PASH Syndrome in Iran

AUTHORS

Sora Yasri 1 , * , Viroj Wiwanitkit 2

1 KMT Primary Care Center, Bangkok, Thailand

2 Dr. D. Y. Patil University, Pune, India

How to Cite: Yasri S, Wiwanitkit V. PASH Syndrome in Iran, J Skin Stem Cell. Online ahead of Print ; 6(1):e98423. doi: 10.5812/jssc.98423.

ARTICLE INFORMATION

Journal of Skin and Stem Cell: 6 (1); e98423
Published Online: December 25, 2019
Article Type: Letter
Received: September 27, 2019
Revised: November 12, 2019
Accepted: December 18, 2019
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Keywords

PASH Syndrome Iran Skin Manifestations

Copyright © 2019, Journal of Skin and Stem Cell. This is an open-access article distributed under the terms of the Creative Commons Attribution-NonCommercial 4.0 International License (http://creativecommons.org/licenses/by-nc/4.0/) which permits copy and redistribute the material just in noncommercial usages, provided the original work is properly cited.

Dear Editor,

We read a paper entitled “PASH syndrome: The first case report from Iran,” by Mansouri et al. with a great interest (1). Mansouri et al. mentioned that “PASH syndrome despite rarity should be considered as a possible cause of complex skin manifestations” (1).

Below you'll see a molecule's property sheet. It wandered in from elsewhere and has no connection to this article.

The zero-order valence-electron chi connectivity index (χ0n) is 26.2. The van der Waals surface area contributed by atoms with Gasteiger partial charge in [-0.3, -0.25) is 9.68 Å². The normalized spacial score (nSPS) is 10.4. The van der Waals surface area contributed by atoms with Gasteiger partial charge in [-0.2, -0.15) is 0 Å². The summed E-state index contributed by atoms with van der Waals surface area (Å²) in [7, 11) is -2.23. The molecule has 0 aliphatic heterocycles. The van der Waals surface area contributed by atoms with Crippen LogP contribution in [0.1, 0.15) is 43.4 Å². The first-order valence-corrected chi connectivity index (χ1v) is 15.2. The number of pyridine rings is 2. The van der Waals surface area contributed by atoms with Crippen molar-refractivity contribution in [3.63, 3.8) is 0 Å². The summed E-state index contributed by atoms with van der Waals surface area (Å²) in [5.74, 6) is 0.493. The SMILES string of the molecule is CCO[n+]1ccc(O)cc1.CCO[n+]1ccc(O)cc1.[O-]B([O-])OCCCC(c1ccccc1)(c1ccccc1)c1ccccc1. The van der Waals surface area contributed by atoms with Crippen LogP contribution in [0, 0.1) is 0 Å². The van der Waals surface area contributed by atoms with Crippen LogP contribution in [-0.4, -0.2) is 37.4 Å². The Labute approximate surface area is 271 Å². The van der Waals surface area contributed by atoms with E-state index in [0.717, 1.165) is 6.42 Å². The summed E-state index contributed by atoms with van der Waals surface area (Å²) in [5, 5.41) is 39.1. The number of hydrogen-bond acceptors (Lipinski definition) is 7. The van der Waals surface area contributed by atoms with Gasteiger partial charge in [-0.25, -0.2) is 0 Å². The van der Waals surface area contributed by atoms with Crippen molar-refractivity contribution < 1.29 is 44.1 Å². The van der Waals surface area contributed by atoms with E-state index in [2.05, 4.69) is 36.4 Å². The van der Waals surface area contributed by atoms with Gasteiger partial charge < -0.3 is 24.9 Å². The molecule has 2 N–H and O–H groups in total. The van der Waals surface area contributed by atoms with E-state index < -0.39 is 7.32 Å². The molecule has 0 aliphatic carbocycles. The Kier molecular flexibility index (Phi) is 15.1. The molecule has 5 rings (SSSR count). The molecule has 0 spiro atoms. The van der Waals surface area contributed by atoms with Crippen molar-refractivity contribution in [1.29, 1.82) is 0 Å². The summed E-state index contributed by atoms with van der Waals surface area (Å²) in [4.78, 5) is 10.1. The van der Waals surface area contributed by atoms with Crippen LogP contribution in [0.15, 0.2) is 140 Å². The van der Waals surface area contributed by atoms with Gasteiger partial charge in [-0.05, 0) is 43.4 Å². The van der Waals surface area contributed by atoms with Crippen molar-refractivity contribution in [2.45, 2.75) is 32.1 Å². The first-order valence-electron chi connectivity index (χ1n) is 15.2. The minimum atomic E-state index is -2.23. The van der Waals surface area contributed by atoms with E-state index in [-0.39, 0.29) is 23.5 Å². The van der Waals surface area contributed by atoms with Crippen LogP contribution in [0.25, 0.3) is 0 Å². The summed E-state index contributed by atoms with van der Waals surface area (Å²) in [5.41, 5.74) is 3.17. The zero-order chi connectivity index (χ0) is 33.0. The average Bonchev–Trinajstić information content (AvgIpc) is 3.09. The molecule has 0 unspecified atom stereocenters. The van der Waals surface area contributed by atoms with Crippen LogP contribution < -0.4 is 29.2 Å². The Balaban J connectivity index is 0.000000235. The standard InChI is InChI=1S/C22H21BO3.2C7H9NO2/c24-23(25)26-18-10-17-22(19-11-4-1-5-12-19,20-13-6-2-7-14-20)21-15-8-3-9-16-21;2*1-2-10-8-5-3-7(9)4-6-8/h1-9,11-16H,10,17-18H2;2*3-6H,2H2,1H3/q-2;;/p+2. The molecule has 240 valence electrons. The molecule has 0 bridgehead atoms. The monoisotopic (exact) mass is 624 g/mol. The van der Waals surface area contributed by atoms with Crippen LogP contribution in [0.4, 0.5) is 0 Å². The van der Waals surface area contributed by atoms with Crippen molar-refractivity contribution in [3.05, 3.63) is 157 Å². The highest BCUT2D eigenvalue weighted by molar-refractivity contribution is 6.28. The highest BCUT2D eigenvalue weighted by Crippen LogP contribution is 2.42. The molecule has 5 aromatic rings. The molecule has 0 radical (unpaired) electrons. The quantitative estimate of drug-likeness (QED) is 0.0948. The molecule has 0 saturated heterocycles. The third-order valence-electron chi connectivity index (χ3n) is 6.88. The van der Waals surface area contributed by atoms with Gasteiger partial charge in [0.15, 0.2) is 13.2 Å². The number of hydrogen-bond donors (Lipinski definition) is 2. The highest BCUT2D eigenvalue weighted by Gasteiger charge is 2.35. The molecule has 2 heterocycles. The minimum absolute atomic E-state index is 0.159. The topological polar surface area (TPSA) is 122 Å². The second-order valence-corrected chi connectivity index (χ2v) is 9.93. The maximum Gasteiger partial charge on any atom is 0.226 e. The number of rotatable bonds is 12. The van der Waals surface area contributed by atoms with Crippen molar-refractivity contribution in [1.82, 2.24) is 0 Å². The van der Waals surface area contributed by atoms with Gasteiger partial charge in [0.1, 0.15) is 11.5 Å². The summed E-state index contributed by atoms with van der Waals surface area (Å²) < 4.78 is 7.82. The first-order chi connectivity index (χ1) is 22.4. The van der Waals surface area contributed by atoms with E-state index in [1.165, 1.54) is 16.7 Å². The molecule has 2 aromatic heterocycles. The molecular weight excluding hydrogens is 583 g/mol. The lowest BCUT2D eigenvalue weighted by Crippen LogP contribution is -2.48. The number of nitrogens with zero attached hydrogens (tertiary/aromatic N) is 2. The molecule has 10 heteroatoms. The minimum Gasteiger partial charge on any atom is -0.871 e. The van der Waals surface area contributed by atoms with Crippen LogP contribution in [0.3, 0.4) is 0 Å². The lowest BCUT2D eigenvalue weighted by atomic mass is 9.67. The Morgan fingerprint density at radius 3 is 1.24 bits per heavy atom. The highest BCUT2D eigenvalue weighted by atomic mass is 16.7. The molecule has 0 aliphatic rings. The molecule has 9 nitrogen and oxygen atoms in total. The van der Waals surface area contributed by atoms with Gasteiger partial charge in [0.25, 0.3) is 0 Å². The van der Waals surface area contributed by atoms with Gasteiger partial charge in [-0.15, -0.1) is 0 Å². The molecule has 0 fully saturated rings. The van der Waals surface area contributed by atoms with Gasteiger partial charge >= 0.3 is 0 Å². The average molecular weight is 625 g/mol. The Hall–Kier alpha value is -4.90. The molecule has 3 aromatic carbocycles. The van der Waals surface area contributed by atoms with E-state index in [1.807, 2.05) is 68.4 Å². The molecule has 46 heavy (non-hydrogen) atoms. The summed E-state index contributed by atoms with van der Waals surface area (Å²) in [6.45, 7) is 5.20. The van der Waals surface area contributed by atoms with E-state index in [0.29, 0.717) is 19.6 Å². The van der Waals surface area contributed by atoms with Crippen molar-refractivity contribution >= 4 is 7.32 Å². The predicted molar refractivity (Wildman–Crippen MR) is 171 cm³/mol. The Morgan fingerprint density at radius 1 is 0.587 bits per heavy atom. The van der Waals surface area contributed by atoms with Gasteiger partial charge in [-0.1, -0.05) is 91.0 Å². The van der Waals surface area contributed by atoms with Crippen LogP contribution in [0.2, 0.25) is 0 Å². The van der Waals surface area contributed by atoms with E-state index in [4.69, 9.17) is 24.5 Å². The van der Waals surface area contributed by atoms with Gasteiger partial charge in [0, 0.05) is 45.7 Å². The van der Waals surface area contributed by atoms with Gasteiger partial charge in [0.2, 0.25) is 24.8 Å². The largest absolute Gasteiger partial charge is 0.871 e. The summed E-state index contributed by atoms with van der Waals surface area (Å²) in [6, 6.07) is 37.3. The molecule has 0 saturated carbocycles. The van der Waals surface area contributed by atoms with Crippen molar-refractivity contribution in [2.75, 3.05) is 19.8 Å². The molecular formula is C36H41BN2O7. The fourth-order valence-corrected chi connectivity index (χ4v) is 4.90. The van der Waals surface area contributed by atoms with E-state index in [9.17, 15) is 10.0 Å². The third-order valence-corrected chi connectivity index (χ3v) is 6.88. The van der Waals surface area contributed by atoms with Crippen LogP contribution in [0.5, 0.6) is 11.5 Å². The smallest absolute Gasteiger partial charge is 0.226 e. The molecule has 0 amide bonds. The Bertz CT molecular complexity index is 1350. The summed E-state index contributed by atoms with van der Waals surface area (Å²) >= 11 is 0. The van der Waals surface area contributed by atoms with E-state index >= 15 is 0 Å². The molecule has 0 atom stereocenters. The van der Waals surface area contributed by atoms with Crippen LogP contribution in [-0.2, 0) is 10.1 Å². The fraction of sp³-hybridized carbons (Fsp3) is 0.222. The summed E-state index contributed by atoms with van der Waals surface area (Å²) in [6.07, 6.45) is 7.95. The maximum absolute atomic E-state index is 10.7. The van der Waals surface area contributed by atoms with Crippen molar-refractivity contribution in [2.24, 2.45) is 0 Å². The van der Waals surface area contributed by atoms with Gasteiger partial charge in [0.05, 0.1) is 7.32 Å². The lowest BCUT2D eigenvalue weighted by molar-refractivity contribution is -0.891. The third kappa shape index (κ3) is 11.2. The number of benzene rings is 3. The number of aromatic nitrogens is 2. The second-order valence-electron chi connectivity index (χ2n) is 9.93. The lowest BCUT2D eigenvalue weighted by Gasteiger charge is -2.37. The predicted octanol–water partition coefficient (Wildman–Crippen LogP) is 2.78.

PASH syndrome is an uncommon problem. It is a clinical syndrome that consists of pyoderma gangrenosum, acne, and hidradenitis suppurativa (2). Cutaneous inflammation is the main pathology of PASH. The underlying pathogenesis of this syndrome is over-activation of the innate immune system that results in the increased production of the interleukin (IL)-1 family (2). Genetic heterogenicity is reported in PASH syndrome (3). The NCSTN gene is reported to have an association with PASH syndrome (4). The PASH syndrome is sporadically reported from several countries around the world, such as the USA, Spain, China, etc. (5-7). A novel multimodal treatment with infliximab, cyclosporine, and dapsone is recommended for PASH treatment (8). The present report by Mansouri et al. (1) is not the first case report from Iran. Faraji Zonooz et al. reported a similar case from Iran (3). The genetic variation in that case is well described (data available at https://infevers.umai-montpellier.fr/web/detail_mutation.php?n=35&Id_mutation=1875&page=sequence&seq=cDNA&ancre=1875&prot=0).

Footnotes

References

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